Even with planning, sometimes life gets in the way so you have to be flexible.  I arrived at Reagan National in DC mid day on a Thursday.  I had pre-paid for the rental car thinking I could drive in 1 1/2 hours to the courthouse to get the will and deeds, go next door to the county historical museum to check out their index of county burials and then head to the library (which was open late that evening) to find an obit.  Well, it didn’t work out as planned.  Arriving early at National I then encountered a long wait at the rental car counter as it was lunch time and there was only 1 employee available who was arguing with the customer ahead of me over company policy.  The kiosks were all down due to a computer glitch.  I waited and waited and finally another employee came back from lunch.  He was new, though, and couldn’t find my reservation even though I had a copy of my confirmation with me.  Then he found it but the transaction wouldn’t go through as the credit card I had used to pre-pay had been compromised two weeks earlier and I had a replacement card with another number.  He told me my option was to rent a car at the going rate (much higher) and deal with getting a credit on my pre-payment after my trip.  Nope!  Asked to speak to a manager and none available.  Meanwhile, the clock was ticking….   After two calls to corporate customer service I was permitted to update my credit card information and get the rental.  Thinking it would be smooth sailing ahead I happily followed the employee’s directions to go to the top floor of the parking garage and find the car in the space he wrote on the paperwork.  Except there were no rental cars on the top floor – he should have sent me to the 3rd floor.  Took me several minutes to figure out where to go.  When I got to the designated space I couldn’t get into the car.  I then had to hunt down an employee who told me they rented me the wrong car and I needed to go back downstairs to get it straightened out.  When I arrived downstairs there was a long line and seriously, the first employee was still arguing with the customer who had been there when I first arrived.  Thankfully, the nice people in line let me take cuts and the new employee again didn’t know what to do.  A manager now magically appeared and they found me a different car.  Back to the 3rd floor and another wait to get out of the parking lot as there was one employee to check me out.  I lost an hour plus that I had expected to use researching.  Deep breathing helps!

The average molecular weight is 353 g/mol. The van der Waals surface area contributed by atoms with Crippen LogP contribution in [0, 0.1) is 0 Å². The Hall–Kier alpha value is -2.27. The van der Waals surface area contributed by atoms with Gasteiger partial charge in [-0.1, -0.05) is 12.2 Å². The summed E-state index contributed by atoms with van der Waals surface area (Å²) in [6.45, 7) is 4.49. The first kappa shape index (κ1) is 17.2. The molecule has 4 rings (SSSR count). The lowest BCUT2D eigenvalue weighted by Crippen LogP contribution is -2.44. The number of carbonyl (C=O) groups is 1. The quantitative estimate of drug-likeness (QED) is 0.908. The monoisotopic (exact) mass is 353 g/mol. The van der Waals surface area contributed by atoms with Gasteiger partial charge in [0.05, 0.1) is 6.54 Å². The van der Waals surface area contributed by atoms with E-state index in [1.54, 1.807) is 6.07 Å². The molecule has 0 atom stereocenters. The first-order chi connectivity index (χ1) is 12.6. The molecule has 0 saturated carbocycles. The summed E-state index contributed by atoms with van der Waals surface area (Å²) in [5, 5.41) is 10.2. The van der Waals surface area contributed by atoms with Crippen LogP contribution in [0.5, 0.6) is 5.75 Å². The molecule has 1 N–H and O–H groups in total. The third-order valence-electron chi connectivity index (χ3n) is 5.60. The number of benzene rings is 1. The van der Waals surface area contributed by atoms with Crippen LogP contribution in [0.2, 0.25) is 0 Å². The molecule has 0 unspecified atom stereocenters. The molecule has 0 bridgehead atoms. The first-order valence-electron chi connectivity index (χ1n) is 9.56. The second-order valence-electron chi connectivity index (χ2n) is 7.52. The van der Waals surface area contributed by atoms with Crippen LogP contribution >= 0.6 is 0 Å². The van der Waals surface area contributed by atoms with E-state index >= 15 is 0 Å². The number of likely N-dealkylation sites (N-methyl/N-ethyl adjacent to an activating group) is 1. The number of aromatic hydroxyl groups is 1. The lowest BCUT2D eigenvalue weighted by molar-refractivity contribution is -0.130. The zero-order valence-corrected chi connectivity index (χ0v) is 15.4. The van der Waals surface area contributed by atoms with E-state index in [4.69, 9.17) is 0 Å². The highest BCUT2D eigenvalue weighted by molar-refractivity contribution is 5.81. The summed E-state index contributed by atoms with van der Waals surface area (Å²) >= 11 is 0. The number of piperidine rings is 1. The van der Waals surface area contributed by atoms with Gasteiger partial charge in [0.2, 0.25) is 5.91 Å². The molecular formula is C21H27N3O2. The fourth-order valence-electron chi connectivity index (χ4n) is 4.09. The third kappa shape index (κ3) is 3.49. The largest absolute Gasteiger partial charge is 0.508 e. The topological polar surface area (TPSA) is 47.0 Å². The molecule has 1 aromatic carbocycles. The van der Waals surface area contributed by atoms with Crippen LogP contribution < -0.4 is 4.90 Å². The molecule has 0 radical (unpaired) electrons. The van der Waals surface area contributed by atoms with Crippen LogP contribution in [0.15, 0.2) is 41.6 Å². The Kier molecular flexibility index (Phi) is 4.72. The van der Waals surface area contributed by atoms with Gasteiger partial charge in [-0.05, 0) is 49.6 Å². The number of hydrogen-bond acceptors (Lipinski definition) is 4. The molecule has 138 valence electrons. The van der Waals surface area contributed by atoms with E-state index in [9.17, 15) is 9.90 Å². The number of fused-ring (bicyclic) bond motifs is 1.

2.  PACK EFFICIENTLY –   Below is a pic of what I keep together to make my research trip more efficient: